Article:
As I read the Emmaus story my mind takes me to the story of the LORD calling a young Samuel into ministry in 1 Samuel 3.  God called Samuel three times, but Samuel did not recognize His call, and Scripture tells us the reason.  “Now Samuel did not yet know the Lord: The word of the Lord had not yet been revealed to him” (1 Samuel 3:7).  Samuel did not recognize God because Eli was still teaching him about God.  Now, with regards to Saul, clearly, the word of the Lord also had not been previously revealed to him.  So, what about the men walking to Emmaus?  Had the word of the Lord been revealed to them?  Scripture tells us that the men were followers of Jesus and had hoped that “He was the one that was going to redeem Israel.” 

Even though the Emmaus travelers were followers of Jesus, they too were “blind” to His presence because they did not fully understand Scripture.  Their lack of understanding prompted this response from Jesus.  “How foolish you are, and how slow to believe all that the prophets have spoken! (Luke 24:25).  Perhaps the word “blind” could be inserted for “foolish”? 

The people in both the Emmaus and Demascus stories have issues of blindness.  After Saul encounters God, he loses his sight for three days until a disciple by the name of Ananias lays hand on him and heals him. The two men on the road to Emmaus, were already followers of Jesus, but their spiritual sight was poor, so they failed to recognize Jesus as they walked.  

Now, let’s go back to the number of times that God called Samuel – three.  Numbers have symbolic purposes in the Bible, and number three stands out as one of the more prominent numbers featured in Scripture.  Scripture tells us that the journey to Emmaus occurred three days after Jesus was crucified, which is the same number of days that Saul lost his sight after his encounter with God.  You may recall that Jesus rose three days after His crucifixion.   There are other examples in Scripture regarding the number three but perhaps none more significant than the three in one Holy trinity.

I have spent more time journeying to Emmaus than Damascus. God will often move on my heart in a gradual, incremental, almost imperceptible or “Emmaus” way, and looking back after days or even years I might eventually realize that my risen Lord was truly walking with me.  Or after a moving sermon or a powerful small group session, I might look back and realize that God was using somebody else’s tongue to talk to me.  Your calling may not come at one of the extremes (Emmaus or Damascus) but rather somewhere in between.  Just as each of us are uniquely called into ministry by our baptism and profession of faith, we are also uniquely called and gifted to our unique positions within the Body.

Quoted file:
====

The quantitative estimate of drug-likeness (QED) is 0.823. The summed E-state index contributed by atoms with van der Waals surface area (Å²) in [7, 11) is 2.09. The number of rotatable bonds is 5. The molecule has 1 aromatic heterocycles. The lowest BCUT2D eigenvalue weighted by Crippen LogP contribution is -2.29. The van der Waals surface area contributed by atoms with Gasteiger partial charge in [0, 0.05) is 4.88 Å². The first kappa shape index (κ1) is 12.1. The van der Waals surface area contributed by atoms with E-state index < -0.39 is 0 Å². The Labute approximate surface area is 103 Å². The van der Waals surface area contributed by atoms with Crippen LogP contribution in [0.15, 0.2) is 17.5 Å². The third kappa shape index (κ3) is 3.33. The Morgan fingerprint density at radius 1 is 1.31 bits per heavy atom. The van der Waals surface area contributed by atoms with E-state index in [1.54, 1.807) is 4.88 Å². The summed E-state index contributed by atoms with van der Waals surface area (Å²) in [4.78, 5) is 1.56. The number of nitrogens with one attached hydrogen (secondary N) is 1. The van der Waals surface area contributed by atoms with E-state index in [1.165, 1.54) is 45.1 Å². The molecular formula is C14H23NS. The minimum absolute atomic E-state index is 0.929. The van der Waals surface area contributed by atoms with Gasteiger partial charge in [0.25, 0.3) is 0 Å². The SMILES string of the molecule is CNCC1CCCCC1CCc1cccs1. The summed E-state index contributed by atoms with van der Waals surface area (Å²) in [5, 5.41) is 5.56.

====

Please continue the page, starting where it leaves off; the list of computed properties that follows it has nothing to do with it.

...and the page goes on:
Prayer:  Dear God, Thank you for walking with us.  We ask of You what the Psalmist asked – “Open my eyes that I may see wonderful things in your law.”   Forgive us as we fail to recognize you and remind us of the promise of the Psalmist – “The LORD is near to all who call on Him, to all who call on Him in truth.”  Amen.

Meet the Author

Todd Shupe is a Men’s Ministry Specialist through the General Commission of United Methodist Men and is in training to be a Certified Lay Minister through the Louisiana Conference of the United Methodist Church. He currently serves as the President of the Baton Rouge District of United Methodist Men and is a Board Member for Gulf South Men and serves on the Action Team for The Kingdom Group. He is a volunteer for the Walk to Emmaus, Grace Camp, and Iron Sharpens Iron. Todd resides in Baton Rouge, Louisiana.